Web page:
Small Word, Big Meaning

Word – Right

Applicable meaning – a moral or legal entitlement to have or do something.

In the comment section of a random social media post, one of the daily thousand lamentations on the failing state that is Nigeria, two strangers, perceivably youths, engaged each other in an interesting discussion. Triggering the lengthy thread was a response to the original caption, in which the poster proposed the recognition of LGBTQ rights by Nigerian government. The responder argued this, not from a homophobic standpoint, he claimed, but that of one who recognises the aberrance of our judiciary system. In a nation where child marriage is common, backed up by religious laws seemingly superseding municipal law in certain communities; where the judiciary has done little to punish child molesters and where the legislature are more concerned with limiting citizens’ right to free speech than imposing harsh

punishments on sex offenders, who is concerned about rights of child? If government is weak and a vast majority of citizens are ignorant, how then can we ensure that by granting this group their rights, we wouldn’t experience a surge in cases of pedophilia and child molestation? Aren’t the daily reports on child abuse enough cause for worry? Shouldn’t the priority here be a fair, efficient judiciary to regulate actions of citizens, a concerned legislature implementing harsh laws against offenders as a curbing measure? These were the concerns of the responder, who raised the salient point of first fixing Nigeria’s dysfunctional judiciary, to protect children from abuse, to protect them from all who seek to take advantage of its corruption and avoid due punishment. He did not attribute pedophilia to the LGBTQ community alone, but emphasized the need to prevent a worse scenario. In a Nigeria where child brides were a dime a dozen, where measures implemented to control this occurrence is of little effect, it would be alarming to include child gay marriage in the mix, spiking the numbers.

His perspective, although understood, is arguably redundant. We live in a world where the heterosexual community go about sex and marriage as it pleases, so why should a gay individual, who possesses equal rights as his counterpart, be prevented by law from marrying a consenting adult of his choice? If the fundamental human rights of heterosexuals are not impeded upon by the crises of pedophilia and child marriage, why should it be any different for the gay community? Is this, in itself – the threat of imprisonment for being with a, again consenting adult of the same sex – not the very violation of the human rights the state of Nigeria claims to uphold and promote?

This argument however, begets an essential question: can rights exist without awareness?

A people cannot exercise their individual and collective human rights if they are unaware of said rights to begin with. It is imperative to mention that I do not pretend to know the magic of making it happen, I am simply identifying a primary problem here.
I am inclined to believe, based on observation, that a good percentage of Nigerian people are unaware of their rights, and this is why they cower before oppression. Adequate standard of living, enfanchisement, free speech, fair hearing/trial before a court, self determination, enjoy family relationships without government intrusion. These are human rights that would vastly improve the pitiable state of its people, and ensure protection for the young.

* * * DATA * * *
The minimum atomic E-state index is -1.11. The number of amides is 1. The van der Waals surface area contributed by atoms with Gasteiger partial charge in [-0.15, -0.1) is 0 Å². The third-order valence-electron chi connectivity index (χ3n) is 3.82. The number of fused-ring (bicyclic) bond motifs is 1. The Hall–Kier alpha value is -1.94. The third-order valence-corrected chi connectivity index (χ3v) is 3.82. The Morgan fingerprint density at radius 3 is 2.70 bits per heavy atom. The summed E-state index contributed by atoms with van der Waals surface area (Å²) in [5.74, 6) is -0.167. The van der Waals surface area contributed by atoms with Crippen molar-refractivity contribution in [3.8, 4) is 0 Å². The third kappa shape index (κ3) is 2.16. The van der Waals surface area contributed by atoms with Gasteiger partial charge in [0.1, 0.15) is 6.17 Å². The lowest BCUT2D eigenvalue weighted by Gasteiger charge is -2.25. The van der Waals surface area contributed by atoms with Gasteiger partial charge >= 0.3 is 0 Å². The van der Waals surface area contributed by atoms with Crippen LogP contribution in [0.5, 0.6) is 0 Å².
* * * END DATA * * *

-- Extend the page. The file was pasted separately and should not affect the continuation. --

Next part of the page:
In a modern state, the government is mandated to protect citizens’ collective and individual rights. Therefore, every individual in a modern state – of which Nigeria identifies as one – by virtue of citizenship, possesses the right to self determine, the right to safety among numerous other human rights enshrined in treaties the state ratified to without reservations. For example, Article 12, of the UDHR states the right to privacy and family without arbitrary interference. Though not a legally binding document, it’s the foundation upon which current human rights laws are officially established, and treaties signed. Nigeria happens to be a member-state of the UN, one of the one hundred and ninety-two member states in signed agreement with the Declaration. It also backs up Article 12 with section 37 of its 1999 constitution. In reality, this agreement fails to reflect its practice, because it is legal to arrest anyone caught in same sex act, irrespective of whether or not the act occurred in the privacy of their home. Clearly, arbitrary interference must’ve occurred for an arrest to take place, given the situation. Worse, individuals are sometimes arrested for “seeming gay”, a ridiculous excuse to violate their right to self expression (article 19, UDHR).

A people also possess the right to choose their governing body without being bribed by a few bags of rice and loaves of bread that neither alleviates poverty not provides proper health care plans.

A child has the right to seek education in place of hawking on the streets.

Parents reserve the right to provide basic necessities for their children (food, clothing and shelter), instead of participating in child labour in order to put food on the table.

These rights cannot be exercised, if the people are not aware they are entitled to them.

Understandably, certain organisations have been created at some time or another to spread such awareness, but the desired effect remains, to this day, to be seen.

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